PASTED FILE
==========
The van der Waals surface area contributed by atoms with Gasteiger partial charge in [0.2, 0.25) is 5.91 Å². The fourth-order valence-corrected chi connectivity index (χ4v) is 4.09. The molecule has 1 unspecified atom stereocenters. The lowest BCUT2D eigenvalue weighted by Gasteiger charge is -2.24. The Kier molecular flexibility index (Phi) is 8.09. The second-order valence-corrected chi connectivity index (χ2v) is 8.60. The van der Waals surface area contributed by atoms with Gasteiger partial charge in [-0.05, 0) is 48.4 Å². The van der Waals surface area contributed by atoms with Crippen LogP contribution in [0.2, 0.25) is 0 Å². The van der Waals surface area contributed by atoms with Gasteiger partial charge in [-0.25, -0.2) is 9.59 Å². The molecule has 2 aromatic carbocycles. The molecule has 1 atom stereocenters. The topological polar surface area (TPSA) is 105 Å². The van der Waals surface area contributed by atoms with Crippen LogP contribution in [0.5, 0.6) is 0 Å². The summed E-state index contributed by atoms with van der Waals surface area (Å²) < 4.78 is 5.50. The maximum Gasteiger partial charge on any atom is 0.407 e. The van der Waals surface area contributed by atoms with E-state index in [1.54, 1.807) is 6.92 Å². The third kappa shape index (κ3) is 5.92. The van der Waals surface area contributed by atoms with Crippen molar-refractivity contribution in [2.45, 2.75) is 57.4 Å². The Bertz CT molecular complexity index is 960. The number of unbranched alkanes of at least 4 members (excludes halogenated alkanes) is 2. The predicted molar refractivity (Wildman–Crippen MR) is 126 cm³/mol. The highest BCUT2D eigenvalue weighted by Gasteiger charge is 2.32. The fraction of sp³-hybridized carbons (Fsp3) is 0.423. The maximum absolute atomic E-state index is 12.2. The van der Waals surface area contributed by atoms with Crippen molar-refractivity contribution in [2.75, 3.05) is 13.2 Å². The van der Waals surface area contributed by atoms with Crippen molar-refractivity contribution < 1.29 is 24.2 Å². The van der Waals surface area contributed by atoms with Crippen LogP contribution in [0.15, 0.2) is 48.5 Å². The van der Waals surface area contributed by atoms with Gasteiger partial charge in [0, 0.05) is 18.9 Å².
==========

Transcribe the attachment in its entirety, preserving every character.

The van der Waals surface area contributed by atoms with Gasteiger partial charge in [0.2, 0.25) is 5.91 Å². The fourth-order valence-corrected chi connectivity index (χ4v) is 4.09. The molecule has 1 unspecified atom stereocenters. The lowest BCUT2D eigenvalue weighted by Gasteiger charge is -2.24. The Kier molecular flexibility index (Phi) is 8.09. The second-order valence-corrected chi connectivity index (χ2v) is 8.60. The van der Waals surface area contributed by atoms with Gasteiger partial charge in [-0.05, 0) is 48.4 Å². The van der Waals surface area contributed by atoms with Crippen LogP contribution in [0.2, 0.25) is 0 Å². The van der Waals surface area contributed by atoms with Gasteiger partial charge in [-0.25, -0.2) is 9.59 Å². The molecule has 2 aromatic carbocycles. The molecule has 1 atom stereocenters. The topological polar surface area (TPSA) is 105 Å². The van der Waals surface area contributed by atoms with Crippen LogP contribution in [0.5, 0.6) is 0 Å². The summed E-state index contributed by atoms with van der Waals surface area (Å²) < 4.78 is 5.50. The maximum Gasteiger partial charge on any atom is 0.407 e. The van der Waals surface area contributed by atoms with E-state index in [1.54, 1.807) is 6.92 Å². The third kappa shape index (κ3) is 5.92. The van der Waals surface area contributed by atoms with Crippen molar-refractivity contribution in [2.45, 2.75) is 57.4 Å². The Bertz CT molecular complexity index is 960. The number of unbranched alkanes of at least 4 members (excludes halogenated alkanes) is 2. The predicted molar refractivity (Wildman–Crippen MR) is 126 cm³/mol. The highest BCUT2D eigenvalue weighted by Gasteiger charge is 2.32. The fraction of sp³-hybridized carbons (Fsp3) is 0.423. The maximum absolute atomic E-state index is 12.2. The van der Waals surface area contributed by atoms with Crippen molar-refractivity contribution in [2.75, 3.05) is 13.2 Å². The van der Waals surface area contributed by atoms with Crippen molar-refractivity contribution < 1.29 is 24.2 Å². The van der Waals surface area contributed by atoms with Crippen LogP contribution in [0.15, 0.2) is 48.5 Å². The van der Waals surface area contributed by atoms with Gasteiger partial charge in [0, 0.05) is 18.9 Å².